Using guidance from the reach, efficacy, adoption, implementation, and maintenance evaluation framework, we aimed to qualitatively evaluate the participant experiences of a workplace high-intensity interval training (HIIT) intervention. Twelve previously insufficiently active individuals (four males and eight females) were interviewed once as part of three focus groups. Perceptions of program satisfaction, barriers to and facilitators of adherence, and persistence to exercise were explored. HIIT initiates interest because of its novelty, provides a sense of accomplishment, and overcomes the barriers of perceived lack of time...
February 1, 2018: Journal of Sport & Exercise Psychology
Kim Gammage, Rachel Arnold, Nicole Bolter, Angela Coppola, Thomas Curran, Lori Dithurbide, Karl Erickson, Larkin Lamarche, Sean Locke, Luc Martin, Kathleen Wilson
No abstract text is available yet for this article.
February 1, 2018: Journal of Sport & Exercise Psychology
Daniel J Brown, Rachel Arnold, Martyn Standage, David Fletcher
Although considerable research exists on performers' responses to sporting encounters, little is known about thriving in sport contexts. The current study examined if distinct response patterns existed between sport performers who thrived in competitive encounters compared with those who did not. Participants were 535 sport performers (134 women; Mage  = 23.60 years, SDage  = 8.08; Mcompeting  = 11.84 years, SDcompeting  = 7.11). Results of factor mixture analysis supported a four-profile solution comprising a thriving group (n = 146), a low-functioning group (n = 38), and two groups characterized by scores marginally above (n = 131) and below (n = 209) the sample mean...
December 1, 2017: Journal of Sport & Exercise Psychology
Denver M Y Brown, Steven R Bray
Physical performance is impaired following cognitive control exertion. Incentives can ameliorate adverse carryover effects of cognitive control exertion but have not been investigated for physical endurance. This study examined the effect of monetary incentives on physical performance and muscle activation following exposure to a mentally fatiguing, cognitive control task. Participants (N = 82) performed two isometric endurance handgrip trials separated by a 12-min cognitive control manipulation using a 2 (high cognitive control [HCC]/low cognitive control [LCC]) × 2 (incentive/no incentive) design...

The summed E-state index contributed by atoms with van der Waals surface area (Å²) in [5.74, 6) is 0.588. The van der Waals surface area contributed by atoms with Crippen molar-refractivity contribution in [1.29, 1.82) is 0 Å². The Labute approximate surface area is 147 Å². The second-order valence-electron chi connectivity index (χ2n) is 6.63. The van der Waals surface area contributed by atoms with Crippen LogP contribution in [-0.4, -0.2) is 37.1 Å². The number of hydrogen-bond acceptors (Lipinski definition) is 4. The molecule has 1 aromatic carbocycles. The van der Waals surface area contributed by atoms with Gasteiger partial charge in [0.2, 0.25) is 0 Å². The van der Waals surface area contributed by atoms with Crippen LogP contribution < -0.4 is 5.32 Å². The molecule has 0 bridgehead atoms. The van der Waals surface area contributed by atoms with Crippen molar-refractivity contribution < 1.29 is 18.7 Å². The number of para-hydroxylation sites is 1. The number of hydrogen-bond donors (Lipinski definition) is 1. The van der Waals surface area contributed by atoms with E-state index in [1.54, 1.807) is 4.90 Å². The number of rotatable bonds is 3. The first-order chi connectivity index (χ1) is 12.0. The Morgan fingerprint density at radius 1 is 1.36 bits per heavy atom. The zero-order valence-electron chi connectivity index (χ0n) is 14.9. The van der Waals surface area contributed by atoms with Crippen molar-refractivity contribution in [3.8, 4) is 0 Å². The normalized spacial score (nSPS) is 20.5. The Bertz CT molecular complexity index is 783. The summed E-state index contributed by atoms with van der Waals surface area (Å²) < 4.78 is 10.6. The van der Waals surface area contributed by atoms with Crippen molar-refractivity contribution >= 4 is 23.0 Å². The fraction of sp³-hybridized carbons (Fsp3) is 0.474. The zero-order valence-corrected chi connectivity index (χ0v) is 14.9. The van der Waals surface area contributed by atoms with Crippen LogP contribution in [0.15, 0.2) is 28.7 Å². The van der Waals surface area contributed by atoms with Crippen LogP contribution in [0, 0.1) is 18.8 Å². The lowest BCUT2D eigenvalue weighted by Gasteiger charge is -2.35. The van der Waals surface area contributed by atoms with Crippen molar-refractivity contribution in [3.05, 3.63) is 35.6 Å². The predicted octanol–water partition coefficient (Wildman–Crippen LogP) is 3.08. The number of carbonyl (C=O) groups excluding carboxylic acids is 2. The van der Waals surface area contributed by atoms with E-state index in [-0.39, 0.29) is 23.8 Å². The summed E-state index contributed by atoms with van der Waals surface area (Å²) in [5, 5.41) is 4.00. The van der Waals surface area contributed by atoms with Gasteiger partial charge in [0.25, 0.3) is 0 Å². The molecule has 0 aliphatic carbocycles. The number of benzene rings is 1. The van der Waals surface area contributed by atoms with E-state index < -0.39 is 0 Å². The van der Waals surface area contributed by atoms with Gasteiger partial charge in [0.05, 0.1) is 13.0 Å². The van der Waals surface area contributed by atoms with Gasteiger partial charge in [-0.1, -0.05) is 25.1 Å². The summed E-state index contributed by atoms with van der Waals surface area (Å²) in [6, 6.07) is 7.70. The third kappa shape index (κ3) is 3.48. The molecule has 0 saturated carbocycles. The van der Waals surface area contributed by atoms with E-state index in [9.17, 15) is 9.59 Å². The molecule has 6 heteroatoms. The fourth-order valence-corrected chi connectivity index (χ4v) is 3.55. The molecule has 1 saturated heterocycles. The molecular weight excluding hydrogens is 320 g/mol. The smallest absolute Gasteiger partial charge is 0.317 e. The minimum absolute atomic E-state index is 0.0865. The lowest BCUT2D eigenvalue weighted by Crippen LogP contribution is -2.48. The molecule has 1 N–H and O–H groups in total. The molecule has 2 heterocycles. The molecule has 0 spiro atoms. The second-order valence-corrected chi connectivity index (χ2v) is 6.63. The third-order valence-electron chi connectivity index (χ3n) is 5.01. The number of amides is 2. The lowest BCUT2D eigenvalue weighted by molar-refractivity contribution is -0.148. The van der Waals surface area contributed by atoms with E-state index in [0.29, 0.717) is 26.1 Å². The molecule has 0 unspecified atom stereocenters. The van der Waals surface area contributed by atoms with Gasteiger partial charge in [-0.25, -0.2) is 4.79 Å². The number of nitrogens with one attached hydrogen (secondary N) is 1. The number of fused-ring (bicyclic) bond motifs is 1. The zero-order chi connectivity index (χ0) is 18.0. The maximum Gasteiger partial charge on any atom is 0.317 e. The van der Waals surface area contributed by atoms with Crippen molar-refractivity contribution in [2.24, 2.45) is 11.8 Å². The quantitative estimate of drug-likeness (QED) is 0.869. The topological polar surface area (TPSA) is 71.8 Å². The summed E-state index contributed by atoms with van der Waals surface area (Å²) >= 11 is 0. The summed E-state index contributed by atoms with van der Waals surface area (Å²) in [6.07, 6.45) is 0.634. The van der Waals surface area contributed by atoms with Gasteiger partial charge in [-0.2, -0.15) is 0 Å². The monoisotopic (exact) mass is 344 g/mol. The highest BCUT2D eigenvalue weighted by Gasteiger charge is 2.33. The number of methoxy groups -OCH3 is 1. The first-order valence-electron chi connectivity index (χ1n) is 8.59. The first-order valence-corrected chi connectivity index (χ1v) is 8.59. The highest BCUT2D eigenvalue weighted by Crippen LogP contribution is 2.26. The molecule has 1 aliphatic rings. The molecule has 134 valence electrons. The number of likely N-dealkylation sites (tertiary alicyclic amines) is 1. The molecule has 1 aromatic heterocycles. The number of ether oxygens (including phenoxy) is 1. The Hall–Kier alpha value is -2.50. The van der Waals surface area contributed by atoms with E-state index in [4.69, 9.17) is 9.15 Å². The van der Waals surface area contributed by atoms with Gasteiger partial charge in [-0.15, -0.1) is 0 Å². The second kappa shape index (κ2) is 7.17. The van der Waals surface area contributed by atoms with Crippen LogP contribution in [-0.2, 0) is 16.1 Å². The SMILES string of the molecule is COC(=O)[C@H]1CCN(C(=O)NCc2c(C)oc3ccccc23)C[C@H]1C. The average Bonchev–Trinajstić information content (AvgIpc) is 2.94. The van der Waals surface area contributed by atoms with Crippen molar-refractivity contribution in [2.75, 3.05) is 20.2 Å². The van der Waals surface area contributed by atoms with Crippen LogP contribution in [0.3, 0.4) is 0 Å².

December 1, 2017: Journal of Sport & Exercise Psychology
Timothy C Howle, James A Dimmock, Nikos Ntoumanis, Nikos L D Chatzisarantis, Cassandra Sparks, Ben Jackson
We tested the effects of advertisements about a fictitious exercise class-derived using the theoretical constructs of agency and communion-on recipients' perceptions about, and interest in, the class. The final sample consisted of 150 adults (Mage  = 44.69, SD = 15.83). Results revealed that participants who received a communal-oriented message reported significantly greater exercise task self-efficacy and more positive affective attitudes relative to those who received an agentic-oriented message. Communal (relative to agentic) messages were also indirectly responsible for greater intentions to attend the class, via more positive self-efficacy beliefs and affective attitudes...
December 1, 2017: Journal of Sport & Exercise Psychology
Emmanuel Ducrocq, Mark Wilson, Tim J Smith, Nazanin Derakshan
Optimum levels of attentional control are essential to prevent athletes from experiencing performance breakdowns under pressure. The current study explored whether training attentional control using the adaptive dual n-back paradigm, designed to directly target processing efficiency of the main executive functions of working memory (WM), would result in transferrable effects on sports performance outcomes. A total of 30 tennis players were allocated to an adaptive WM training or active control group and underwent 10 days of training...
December 1, 2017: Journal of Sport & Exercise Psychology
Jenna D Gilchrist, David E Conroy, Catherine M Sabiston
This study examined how experienced and anticipated pride and shame were related to time spent training and effort expended toward training the following week. Participants (N = 158, 76% women; Mage  = 35.51, SD = 10.29 years) training for a marathon/half-marathon completed a weekly online questionnaire for 5 weeks leading up to a race. In the multilevel models, time spent training was positively predicted by race proximity, age, and effort expended that week. Effort expended toward training was predicted by the current week's effort, the amount of time spent training that week, and was greater for participants who usually reported experiencing more pride than others...
December 1, 2017: Journal of Sport & Exercise Psychology